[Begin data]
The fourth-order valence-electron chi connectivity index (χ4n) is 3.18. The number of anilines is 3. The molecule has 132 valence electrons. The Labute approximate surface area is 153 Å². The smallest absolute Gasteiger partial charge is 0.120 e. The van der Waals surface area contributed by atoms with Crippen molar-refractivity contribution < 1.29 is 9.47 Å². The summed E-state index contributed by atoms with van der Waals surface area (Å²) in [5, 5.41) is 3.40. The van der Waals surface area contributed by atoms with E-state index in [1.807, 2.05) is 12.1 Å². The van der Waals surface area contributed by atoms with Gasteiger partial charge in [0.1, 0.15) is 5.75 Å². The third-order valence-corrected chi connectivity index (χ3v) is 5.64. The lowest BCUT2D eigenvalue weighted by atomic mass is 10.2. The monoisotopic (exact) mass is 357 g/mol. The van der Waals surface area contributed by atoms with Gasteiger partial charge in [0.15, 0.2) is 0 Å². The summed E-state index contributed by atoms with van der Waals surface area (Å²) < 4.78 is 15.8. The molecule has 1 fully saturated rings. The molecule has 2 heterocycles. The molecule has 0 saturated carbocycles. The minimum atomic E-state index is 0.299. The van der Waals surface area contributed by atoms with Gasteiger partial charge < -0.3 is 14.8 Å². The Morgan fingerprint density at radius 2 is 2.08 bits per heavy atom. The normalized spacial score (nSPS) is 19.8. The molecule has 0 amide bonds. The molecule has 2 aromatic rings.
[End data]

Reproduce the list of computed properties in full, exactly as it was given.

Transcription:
The fourth-order valence-electron chi connectivity index (χ4n) is 3.18. The number of anilines is 3. The molecule has 132 valence electrons. The Labute approximate surface area is 153 Å². The smallest absolute Gasteiger partial charge is 0.120 e. The van der Waals surface area contributed by atoms with Crippen molar-refractivity contribution < 1.29 is 9.47 Å². The summed E-state index contributed by atoms with van der Waals surface area (Å²) in [5, 5.41) is 3.40. The van der Waals surface area contributed by atoms with E-state index in [1.807, 2.05) is 12.1 Å². The van der Waals surface area contributed by atoms with Gasteiger partial charge in [0.1, 0.15) is 5.75 Å². The third-order valence-corrected chi connectivity index (χ3v) is 5.64. The lowest BCUT2D eigenvalue weighted by atomic mass is 10.2. The monoisotopic (exact) mass is 357 g/mol. The van der Waals surface area contributed by atoms with Gasteiger partial charge in [0.15, 0.2) is 0 Å². The summed E-state index contributed by atoms with van der Waals surface area (Å²) < 4.78 is 15.8. The molecule has 1 fully saturated rings. The molecule has 2 heterocycles. The molecule has 0 saturated carbocycles. The minimum atomic E-state index is 0.299. The van der Waals surface area contributed by atoms with Gasteiger partial charge < -0.3 is 14.8 Å². The Morgan fingerprint density at radius 2 is 2.08 bits per heavy atom. The normalized spacial score (nSPS) is 19.8. The molecule has 0 amide bonds. The molecule has 2 aromatic rings.